Tag Archives: 90s

Music in Commercials

When the Martin Agency first started making UPS Whiteboard commercials, their ironic choice to use the music of The Postal Service was well documented.  While I thought the song choice was a perfect selection for the quirky UPS ads, I also had a hard time getting past the band’s name to sell the services of USPS’s rival.

Music is a powerful ingredient in advertising.  And just like any kitchen recipe, the amount and intensity of an ingredient should be dependent on the balance of all the elements in the composition.  It can carry the recipe, or can complement it.  And of course in failed concoctions, it can overwhelm or underwhelm to work against the intended message.

Here are two commercials that ensnared my attention lately due to the musical components:

“Victory” McDonald’s spot for 2008 Summer Olympics in Beijing
Music: Os Mutantes – A Minha Menina
Agency:  DDB Chicago

I downloaded this song within ten minutes of seeing the commercial.  That pretty much tells you all you need to know about the music: it was arresting, catchy, and put me on a mission to listen to it more.  I also love that the music tells the story completely and that there was no need for dialogue whatsoever.  Despite the strength of the music, I don’t think it overpowered the message.

Visa commercial
Music: Smashing Pumpkins – Today
Agency: TBWA

The Smashing Pumpkins have been getting a lot of flack for “selling out” this week by letting Visa use their music in this commercial.  Maybe they are selling out, maybe they aren’t, but the point is, TBWA picked a ’90s anthem which not only cuts through clutter, but also drives more attention to their brand because of the debate.  Plus the agency chose Morgan Freeman, who an AdWeek columnist names “the official voice of God in this age of mild Depression,” to narrate the commercial, making it even more memorable.  I think the song is an interesting choice and empowering, which I believe was TBWA’s and Visa’s intention.  I think the bad press is more catastrophic to the band than the brand, but I also believe that most of the general market will like or dislike the song while caring little about whether or not Billy Corgan and his band sold out.

I think both commercials successfully incorporated the music they chose and adequately conveyed their brand’s message, but the first one was a far better and more memorable commercial overall.

What songs have you seen in commercials lately that grabbed your attention?  Did they work for or against the brand?



Filed under advertising, music

Stuff that was cool: Umbros

(This post is a nod to one of my favorite blogs, Stuff That Was Cool, which allows me to reminisce about the glorious decade that was the 1990s, multiple times every week.  Imitation is the sincerest form of flattery, I hear.)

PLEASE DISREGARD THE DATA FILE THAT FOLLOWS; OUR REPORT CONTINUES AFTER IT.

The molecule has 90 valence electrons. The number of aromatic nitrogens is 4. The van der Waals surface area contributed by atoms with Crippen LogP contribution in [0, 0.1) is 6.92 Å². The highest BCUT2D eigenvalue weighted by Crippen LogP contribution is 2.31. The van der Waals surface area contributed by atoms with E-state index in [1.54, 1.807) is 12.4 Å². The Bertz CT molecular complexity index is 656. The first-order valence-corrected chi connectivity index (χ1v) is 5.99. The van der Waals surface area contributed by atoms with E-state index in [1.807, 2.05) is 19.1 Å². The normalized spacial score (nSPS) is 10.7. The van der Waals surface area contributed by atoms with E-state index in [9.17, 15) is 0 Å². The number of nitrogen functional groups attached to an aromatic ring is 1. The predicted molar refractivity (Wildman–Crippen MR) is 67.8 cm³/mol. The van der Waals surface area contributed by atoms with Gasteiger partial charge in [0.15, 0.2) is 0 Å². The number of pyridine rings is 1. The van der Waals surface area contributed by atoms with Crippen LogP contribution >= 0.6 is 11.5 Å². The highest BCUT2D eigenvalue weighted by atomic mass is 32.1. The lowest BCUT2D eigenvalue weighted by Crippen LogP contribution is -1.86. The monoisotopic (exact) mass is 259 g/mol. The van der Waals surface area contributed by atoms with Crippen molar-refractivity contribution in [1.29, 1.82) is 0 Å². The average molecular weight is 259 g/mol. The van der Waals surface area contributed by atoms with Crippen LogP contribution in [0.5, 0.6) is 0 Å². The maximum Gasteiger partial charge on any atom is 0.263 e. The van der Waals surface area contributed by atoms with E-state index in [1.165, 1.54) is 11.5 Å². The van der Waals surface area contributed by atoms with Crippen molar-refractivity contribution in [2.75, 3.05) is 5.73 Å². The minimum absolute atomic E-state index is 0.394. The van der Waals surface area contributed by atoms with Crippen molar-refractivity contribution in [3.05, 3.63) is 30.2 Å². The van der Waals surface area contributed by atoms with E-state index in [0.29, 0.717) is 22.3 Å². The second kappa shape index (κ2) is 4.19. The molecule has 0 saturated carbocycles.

Once upon a time, I was an insanely dorky and awkward middle schooler.  I had horrible bangs I was trying to grow out, never left home without a scrunchie in my bag and wore t-shirts just about everyday, tucked in.

umbro-logoIf that wasn’t bad enough, I adored spring, summer and fall weather, though not for the sunshine, or flowers.  It was because it meant it was time to crack out my Umbros!

Though the company manufactured all sorts of soccer clothing and gear, for some reason it was Umbro’s shorts that really took off.  You could find them everywhere:  soccer stores, athletic stores, even department stores at the mall!  There were the shorts with the classic shiny checkerboard design, and the ones that looked like windpants material with a different color piping at the bottom.  Many had bright color combinations that would hurt your eyes.  All had the unmistakable diamond-within-a-diamond logo on the bottom of the shorts’ left leg.

Early on, most people I knew who wore Umbros were soccer players, at least recreationally.  But I hadn’t played the sport since 4th or 5th grade.  I actually hated soccer, but boy did I love Umbros shorts!  Stylish?  No.  But comfortable?  Absolutely.

As you may have guessed by my scrunchie ownership, I was not one for style.  Apparently this is a trait I shared with Jessica Biel.  When quoted in Harper’s Bazaar, Biel said:

“I literally wore Umbro shorts, No Fear T-shirts, and sneakers until I was, like, 15. I didn’t care, and my mom didn’t care. I didn’t have fashion icons.”

Neither did I.  I probably wore them til age 15 as well.  I remember vividly when I made varsity volleyball in 9th grade, I got teased by older (and much taller) teammates and earned the nickname “Umbro girl.”  Thankfully by that point in time I had developed a keen enough fashion sense to realize I shouldn’t wear the shorts for all occasions, though they were certainly an option for warm, lazy days and working out.  But in four years of varsity volleyball and nickname-dom, I never came around to the spandex-y leave-nothing-to-the-imagination shorts everyone else preferred.  I may have been a nerd and the laughingstock of the team, but hey, at least I was comfortable.  And an added bonus:  I could easily gain 1o or 15 pounds and no one would notice.  I could just loosen the drawstring waistband and enjoy the bagginess in the thighs that my Umbros offered.  Take that biker shorts!


Sexy, sexy, sexy shorts!  Boo-yah!

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Filed under 90s